Moving millions of S3 Keys with AWS Batch

Written by: Oli Kingshott on Fri 25 May 2018

At Citymapper, we use AWS S3 as our data lake. We love that we can store everything on S3 - it remains unmatched for reliability, security and versatility.

Just like any other file system, sometimes we need to move keys around within S3. Some good reasons for this are:

  • Reorganizing your data
  • Moving keys to a more optimal prefixing scheme
  • Moving keys to a new bucket with a different security policy

When you have hundreds of millions of keys, how do you move them all quickly?

Can't you just run the S3 sync command?

aws s3 sync is the fastest way to move data within S3. Under the hood, it will perform two steps in series:

  1. List all of the keys in your bucket
  2. Use this list to recursively copy any new and updated keys from the source to the destination

It is your best option if you have hundreds, thousands or even a million keys.

When you have hundreds of millions of keys, you have a big data problem:

  • Just listing all of the available keys takes a long time - and if the process fails, this list is lost
  • Copying 1 million small keys can take between 10 and 30 minutes
  • Copying 300 million small keys in serial could take between 50 and 150 hours

Even though aws s3 sync is really fast (and is also idempotent) - it's no fun to babysit a long running process on an EC2 instance.

Ideally, we would be able to break this problem down into smaller chunks:

  • We want to move a small amount of data at a time
  • We want to keep track of completion
  • We want to be able to experiment with concurrency without risking progress

We need to partition the keyspace

We suspected that the key to solving this problem (pun intended) was to copy many prefixes concurrently using a fleet of EC2 instances.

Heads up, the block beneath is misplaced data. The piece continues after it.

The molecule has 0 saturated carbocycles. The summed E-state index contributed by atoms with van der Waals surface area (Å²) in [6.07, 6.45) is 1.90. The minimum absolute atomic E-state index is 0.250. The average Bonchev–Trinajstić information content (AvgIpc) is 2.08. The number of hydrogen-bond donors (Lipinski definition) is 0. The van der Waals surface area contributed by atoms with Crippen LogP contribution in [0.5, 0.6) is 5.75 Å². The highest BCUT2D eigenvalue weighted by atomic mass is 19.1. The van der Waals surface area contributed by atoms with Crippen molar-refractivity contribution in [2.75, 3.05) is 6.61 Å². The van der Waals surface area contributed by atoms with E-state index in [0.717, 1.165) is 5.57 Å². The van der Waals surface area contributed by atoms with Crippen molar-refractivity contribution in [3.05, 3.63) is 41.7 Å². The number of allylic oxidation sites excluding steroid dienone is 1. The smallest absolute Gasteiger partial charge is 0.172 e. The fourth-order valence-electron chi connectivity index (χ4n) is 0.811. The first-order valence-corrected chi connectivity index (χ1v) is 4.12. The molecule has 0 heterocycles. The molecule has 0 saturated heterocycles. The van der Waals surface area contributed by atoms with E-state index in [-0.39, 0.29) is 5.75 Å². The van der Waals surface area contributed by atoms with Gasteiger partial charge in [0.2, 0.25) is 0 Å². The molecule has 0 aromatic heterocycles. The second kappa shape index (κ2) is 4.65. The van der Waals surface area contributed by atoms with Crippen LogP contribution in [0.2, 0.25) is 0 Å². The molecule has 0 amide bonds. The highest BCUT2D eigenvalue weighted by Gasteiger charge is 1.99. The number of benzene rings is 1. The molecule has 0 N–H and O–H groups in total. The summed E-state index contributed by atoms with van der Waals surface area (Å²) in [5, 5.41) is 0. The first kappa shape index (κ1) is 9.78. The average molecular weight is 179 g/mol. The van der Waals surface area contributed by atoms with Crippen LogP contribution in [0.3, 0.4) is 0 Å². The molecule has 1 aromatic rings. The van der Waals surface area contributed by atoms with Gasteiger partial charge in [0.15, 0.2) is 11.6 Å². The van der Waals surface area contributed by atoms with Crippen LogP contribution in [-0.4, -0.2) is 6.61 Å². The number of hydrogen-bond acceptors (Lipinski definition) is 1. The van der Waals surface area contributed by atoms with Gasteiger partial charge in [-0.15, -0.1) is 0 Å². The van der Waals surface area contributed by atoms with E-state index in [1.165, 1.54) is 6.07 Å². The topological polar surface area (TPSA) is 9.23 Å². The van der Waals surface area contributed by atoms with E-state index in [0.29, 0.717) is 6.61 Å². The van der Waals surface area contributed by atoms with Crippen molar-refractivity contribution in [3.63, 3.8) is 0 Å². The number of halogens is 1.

Because our keyspace has hierarchical prefixes, we can increase or decrease the amount of data we want to sync by specifying more or less of our prefix:


In our case - we found that each date prefix such as s3://source-bucket/2018-02-12/ contained roughly a million small keys - around 10 minutes of aws s3 sync time.

If we could only find a way to run a distributed aws s3 sync across hundreds of date prefixes!

Meet AWS Batch

AWS Batch can enqueue up to 1 million invocations of a Docker container, and execute each one in parallel on arbitrary EC2 instances.

What if we were able to enqueue a couple of thousand invocations of aws s3 sync? Wouldn't that be a fast way to copy keys from one bucket to another?

With just a couple of steps, we were able to create a distributed aws-cli cluster:

  • We used the public docker image mesosphere/aws-cli as the basis for our job template.
  • We created one job queue for each bucket or top level prefix that we wanted to migrate. This allowed us to monitor how far each queue had progressed.
  • As icing on the cake, the output of each aws-cli was sent straight into Cloudwatch Logs!

Now we just need to submit all of our date prefixes. We only have a few hundred dates - so we just pasted each one into a heredoc:

#! /bin/bash
function execute () {
    # Migrates a given $DATE prefix. These are executed concurrently by AWS batch!
    aws batch submit-job \
        --job-name copy-logs-${DATE} \
        --job-queue copy-logs-queue \
        --job-definition aws-cli-cluster \
        --parameters input=s3://source-bucket/${DATE},output=s3://target-bucket/${DATE}

while read DATE; do execute $DATE; done << EOF
... many dates later...

After submitting all of our jobs to AWS Batch, all we needed to do was wait for our distributed aws-cli-cluster to...

503: Slow down

...hit an S3 rate limit and get throttled.

Dealing with rate limits

Before embarking on this journey, we highly recommend reading this article. It's full of tips for getting the most performance out of S3.

With AWS Batch, we simply reduced the number of cores that ECS could provision to process our queue. We also provisioned smaller instances in an attempt to maximize network bandwidth.

By experimenting with concurrency on the fly, we were able to find a "good enough" throughput while staying under our rate limits.


With 24 cores running aws s3 sync, we were able to copy 100 million S3 keys between two buckets in 24 hours.

We believe AWS when they say that S3 truly scales - we suspect that even greater performance is possible.

It's common to solve big data problems by processing smaller chunks of data concurrently. AWS Batch is a great tool for distributing work, and we look forward to solving more problems with it.